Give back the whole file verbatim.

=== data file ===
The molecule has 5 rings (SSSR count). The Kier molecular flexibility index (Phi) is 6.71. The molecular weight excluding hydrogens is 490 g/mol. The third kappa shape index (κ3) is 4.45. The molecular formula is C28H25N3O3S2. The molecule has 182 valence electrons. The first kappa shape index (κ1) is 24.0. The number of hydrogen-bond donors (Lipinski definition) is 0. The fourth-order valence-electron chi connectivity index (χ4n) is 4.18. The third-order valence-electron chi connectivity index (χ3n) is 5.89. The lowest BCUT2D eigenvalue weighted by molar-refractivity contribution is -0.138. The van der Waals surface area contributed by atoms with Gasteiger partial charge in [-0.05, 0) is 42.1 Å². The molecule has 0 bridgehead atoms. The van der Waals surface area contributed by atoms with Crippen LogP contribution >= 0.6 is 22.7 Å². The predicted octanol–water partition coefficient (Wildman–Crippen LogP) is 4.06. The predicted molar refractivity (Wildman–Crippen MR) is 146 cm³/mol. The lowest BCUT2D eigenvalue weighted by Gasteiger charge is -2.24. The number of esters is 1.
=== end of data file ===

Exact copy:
The molecule has 5 rings (SSSR count). The Kier molecular flexibility index (Phi) is 6.71. The molecular weight excluding hydrogens is 490 g/mol. The third kappa shape index (κ3) is 4.45. The molecular formula is C28H25N3O3S2. The molecule has 182 valence electrons. The first kappa shape index (κ1) is 24.0. The number of hydrogen-bond donors (Lipinski definition) is 0. The fourth-order valence-electron chi connectivity index (χ4n) is 4.18. The third-order valence-electron chi connectivity index (χ3n) is 5.89. The lowest BCUT2D eigenvalue weighted by molar-refractivity contribution is -0.138. The van der Waals surface area contributed by atoms with Gasteiger partial charge in [-0.05, 0) is 42.1 Å². The molecule has 0 bridgehead atoms. The van der Waals surface area contributed by atoms with Crippen LogP contribution >= 0.6 is 22.7 Å². The predicted octanol–water partition coefficient (Wildman–Crippen LogP) is 4.06. The predicted molar refractivity (Wildman–Crippen MR) is 146 cm³/mol. The lowest BCUT2D eigenvalue weighted by Gasteiger charge is -2.24. The number of esters is 1.